Shorter lines will cause the reader to go back and forth many times disrupting the rhythm while longer lines make the reading process more tedious.
The optimal line length for copy should consist of 40-50 characters per line, including spaces.
Design for your audience
When undertaking a design, bear in mind the audience who will see the design.
A manufacturer of toys can use lively fonts and vibrant colours on their website while a software company could use a more toned down approach to colours and font.
First we identify our audience and only then do we start tailoring content.
The pictures below show us the font and color difference between two websites catering to different audiences.
EY uses toned down colors and a serious font like Myriad Pro while Mattel uses vibrant colors and a variety of fun fonts.
The size of elements on the page should depend on the dominance we want to assign to it.
Assigning a bigger scale to the primary content of a design will naturally attract more attention to it.
Avoid Color discord
Using unrelated colours which are widely separately on the colour wheel can cause disharmony between the content. These colours can be visually disturbing to the eye.
But don’t disregard it altogether; at the hands of an experienced designer, colour discord can also be a powerful tool to grab attention.
Raster vs Vector Images
While raster images are pixel based, vector images are made up of numerous paths which together make up the image.
Raster art : the magnified section of the raster image shows significant amount of pixelation at its edges
Raster images are preferred for use in digital publication with GIF, JPEG and PNG being the common formats seen across the web.
The tendency for pixelation makes raster images unsuited for print reproduction.
Vector art: Image quality is not affected by magnification
Vector images, on the other hand retain their quality over infinite tweaks, making them ideal for creating logos. Ai and eps are the common industry formats.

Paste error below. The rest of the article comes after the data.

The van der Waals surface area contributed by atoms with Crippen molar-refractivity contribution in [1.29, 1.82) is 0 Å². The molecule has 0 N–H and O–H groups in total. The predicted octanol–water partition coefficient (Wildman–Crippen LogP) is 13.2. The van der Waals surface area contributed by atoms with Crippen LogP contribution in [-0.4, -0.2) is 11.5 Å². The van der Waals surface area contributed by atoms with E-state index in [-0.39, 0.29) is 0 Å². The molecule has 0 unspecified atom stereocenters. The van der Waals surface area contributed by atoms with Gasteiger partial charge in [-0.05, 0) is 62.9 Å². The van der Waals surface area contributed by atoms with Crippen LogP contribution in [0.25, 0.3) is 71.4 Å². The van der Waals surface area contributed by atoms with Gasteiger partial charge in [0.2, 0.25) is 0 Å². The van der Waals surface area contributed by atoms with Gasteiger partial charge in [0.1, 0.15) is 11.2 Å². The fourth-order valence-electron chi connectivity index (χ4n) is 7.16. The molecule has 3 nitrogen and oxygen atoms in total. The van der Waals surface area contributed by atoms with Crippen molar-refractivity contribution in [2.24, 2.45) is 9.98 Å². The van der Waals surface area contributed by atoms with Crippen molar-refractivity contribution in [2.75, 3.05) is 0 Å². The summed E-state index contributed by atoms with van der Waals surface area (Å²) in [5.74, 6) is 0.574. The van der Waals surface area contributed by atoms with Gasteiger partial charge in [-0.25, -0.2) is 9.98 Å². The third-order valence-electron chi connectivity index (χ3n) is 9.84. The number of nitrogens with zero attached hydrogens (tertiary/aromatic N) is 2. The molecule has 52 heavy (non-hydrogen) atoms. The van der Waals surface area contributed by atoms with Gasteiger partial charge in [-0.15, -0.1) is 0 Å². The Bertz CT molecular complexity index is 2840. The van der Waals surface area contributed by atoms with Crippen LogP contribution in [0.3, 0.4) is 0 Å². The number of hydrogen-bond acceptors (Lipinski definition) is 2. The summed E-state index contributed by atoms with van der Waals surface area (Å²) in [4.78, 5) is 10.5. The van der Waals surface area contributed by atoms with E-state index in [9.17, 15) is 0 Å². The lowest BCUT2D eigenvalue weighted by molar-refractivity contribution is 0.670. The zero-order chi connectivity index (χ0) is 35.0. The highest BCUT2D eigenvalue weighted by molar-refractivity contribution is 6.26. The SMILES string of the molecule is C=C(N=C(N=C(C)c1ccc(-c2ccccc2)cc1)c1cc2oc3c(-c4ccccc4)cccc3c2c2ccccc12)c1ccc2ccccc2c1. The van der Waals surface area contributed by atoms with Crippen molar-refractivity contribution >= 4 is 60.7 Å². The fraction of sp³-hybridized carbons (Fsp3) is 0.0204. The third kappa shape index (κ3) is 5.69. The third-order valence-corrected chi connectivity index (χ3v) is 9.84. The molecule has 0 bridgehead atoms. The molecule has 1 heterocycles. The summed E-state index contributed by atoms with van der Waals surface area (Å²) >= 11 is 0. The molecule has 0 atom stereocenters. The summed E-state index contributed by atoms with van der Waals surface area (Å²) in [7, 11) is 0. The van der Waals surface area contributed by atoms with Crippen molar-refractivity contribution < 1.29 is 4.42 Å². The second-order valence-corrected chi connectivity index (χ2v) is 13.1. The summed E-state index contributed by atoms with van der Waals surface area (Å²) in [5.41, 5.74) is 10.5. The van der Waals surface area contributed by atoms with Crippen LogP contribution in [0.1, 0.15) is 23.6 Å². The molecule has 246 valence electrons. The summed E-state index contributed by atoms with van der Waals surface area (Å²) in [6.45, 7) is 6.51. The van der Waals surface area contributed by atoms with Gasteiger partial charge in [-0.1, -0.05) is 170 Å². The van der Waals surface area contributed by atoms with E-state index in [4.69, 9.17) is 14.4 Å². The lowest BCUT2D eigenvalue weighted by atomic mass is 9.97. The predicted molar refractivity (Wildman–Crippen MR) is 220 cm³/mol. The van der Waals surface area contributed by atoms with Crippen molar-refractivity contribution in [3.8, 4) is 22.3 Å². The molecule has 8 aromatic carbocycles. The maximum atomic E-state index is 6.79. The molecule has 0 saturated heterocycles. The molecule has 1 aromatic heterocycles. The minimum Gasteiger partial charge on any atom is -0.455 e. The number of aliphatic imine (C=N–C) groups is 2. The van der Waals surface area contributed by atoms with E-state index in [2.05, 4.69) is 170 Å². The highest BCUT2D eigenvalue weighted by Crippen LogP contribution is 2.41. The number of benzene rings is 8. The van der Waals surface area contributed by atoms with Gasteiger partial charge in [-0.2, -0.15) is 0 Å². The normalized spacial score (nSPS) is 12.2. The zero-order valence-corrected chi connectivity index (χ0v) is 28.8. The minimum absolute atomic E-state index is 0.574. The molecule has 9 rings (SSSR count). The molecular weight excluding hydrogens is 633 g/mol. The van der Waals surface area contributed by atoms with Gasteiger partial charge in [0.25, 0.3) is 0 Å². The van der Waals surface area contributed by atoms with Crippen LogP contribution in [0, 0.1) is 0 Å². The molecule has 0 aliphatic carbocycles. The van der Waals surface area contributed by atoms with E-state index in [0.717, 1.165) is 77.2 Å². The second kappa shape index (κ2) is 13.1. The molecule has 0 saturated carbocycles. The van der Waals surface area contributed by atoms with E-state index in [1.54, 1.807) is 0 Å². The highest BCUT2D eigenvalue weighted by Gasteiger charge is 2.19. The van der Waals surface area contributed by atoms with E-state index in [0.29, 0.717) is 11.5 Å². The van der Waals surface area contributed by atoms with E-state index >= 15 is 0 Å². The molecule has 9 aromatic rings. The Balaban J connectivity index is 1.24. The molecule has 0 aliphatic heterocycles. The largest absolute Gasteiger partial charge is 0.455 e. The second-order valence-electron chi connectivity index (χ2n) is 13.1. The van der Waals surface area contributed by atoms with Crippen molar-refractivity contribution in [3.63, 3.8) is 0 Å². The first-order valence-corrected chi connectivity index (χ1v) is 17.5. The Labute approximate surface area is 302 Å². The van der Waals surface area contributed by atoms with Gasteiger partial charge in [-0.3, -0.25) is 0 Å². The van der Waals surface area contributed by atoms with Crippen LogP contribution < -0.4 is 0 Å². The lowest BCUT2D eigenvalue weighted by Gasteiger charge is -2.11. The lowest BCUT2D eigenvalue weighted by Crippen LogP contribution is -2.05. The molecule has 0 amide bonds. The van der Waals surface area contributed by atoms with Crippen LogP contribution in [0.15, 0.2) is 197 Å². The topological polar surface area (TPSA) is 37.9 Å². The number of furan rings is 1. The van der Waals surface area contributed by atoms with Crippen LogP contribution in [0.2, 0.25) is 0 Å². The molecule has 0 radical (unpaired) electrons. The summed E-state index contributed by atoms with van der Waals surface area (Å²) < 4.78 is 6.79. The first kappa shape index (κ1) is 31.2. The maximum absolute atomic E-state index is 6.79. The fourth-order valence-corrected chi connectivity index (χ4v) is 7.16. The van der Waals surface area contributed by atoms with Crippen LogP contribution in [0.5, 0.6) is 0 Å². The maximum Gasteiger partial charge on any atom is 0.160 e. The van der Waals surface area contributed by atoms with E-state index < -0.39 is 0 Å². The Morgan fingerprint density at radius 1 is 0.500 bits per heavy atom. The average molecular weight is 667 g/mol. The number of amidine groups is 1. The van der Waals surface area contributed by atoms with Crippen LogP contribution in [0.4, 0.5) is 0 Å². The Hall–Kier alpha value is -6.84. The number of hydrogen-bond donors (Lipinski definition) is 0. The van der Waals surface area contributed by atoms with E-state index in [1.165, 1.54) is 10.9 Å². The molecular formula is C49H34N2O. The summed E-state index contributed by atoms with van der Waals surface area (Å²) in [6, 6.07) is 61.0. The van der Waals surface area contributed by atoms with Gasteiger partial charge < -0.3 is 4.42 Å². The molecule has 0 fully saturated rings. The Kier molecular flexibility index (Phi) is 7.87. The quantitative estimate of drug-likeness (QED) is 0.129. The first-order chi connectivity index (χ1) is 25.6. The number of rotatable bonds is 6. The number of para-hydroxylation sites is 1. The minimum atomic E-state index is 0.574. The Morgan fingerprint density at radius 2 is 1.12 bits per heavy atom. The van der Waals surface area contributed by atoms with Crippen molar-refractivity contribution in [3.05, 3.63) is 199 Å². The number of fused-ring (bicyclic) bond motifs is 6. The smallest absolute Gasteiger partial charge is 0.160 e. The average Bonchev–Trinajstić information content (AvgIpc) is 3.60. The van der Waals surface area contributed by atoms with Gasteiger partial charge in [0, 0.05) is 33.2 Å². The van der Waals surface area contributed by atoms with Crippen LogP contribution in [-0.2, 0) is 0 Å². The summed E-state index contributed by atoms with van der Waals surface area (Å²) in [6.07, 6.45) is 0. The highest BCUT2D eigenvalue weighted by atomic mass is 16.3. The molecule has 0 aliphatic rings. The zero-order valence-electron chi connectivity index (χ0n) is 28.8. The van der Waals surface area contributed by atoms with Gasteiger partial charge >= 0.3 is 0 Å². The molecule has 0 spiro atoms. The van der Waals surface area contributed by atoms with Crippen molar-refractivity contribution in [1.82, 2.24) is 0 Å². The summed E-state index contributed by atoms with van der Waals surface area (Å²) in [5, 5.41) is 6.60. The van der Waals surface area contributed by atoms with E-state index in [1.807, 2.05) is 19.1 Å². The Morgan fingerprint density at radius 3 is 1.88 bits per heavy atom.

Read more about raster and vector images here.
Stick to a hierarchal layout for the design. By manipulating the font, colour and scale we can drive attention to the primary elements of the design.
In his article “6 principles of visual hierarchy for designers“, Alex Bigman gives us a good idea of how to use visual hierarchy to our benefit.
A grid alignment works best to set a distinction between various elements. When aligning elements, it’s important to make sure that the different elements complement each other.
“Incorporating space into a design helps reduce noise, increase readability, and create illusion. White space is an important part of your layout strategy.”
Says Alex White in his book, The Elements of Graphic Design,
Keep away from the tendency to fill up all the empty spaces in the design. Allowing for white space keeps the design coherent and uncluttered.
Comparing the old Google homepage and the new shows us how refreshing white space can be for the user experience.
A design succeeds when it is able to convey its message in the shortest time in the most pleasing way.
Keeping the design simple lets the viewer take in more information without cluttering the mind.
Let’s not go wild with those fancy special effects. Data elements, if any should be in their simplest form.
This means, it’s okay to skip those shadows and bevels on any graphs.
The readability of a design should not be compromised in the name of aesthetics.
Colours and text should be selected after considering the contrast they strike with nearby colours.
For example, a low contrast between the text and background may be pleasing to the eye, but if the viewer cannot identify the text at first glance, the design will have failed.
Stay true to these design essentials and hopefully, at the end of the day you’ll have a website that delivers the best possible experience to your audience.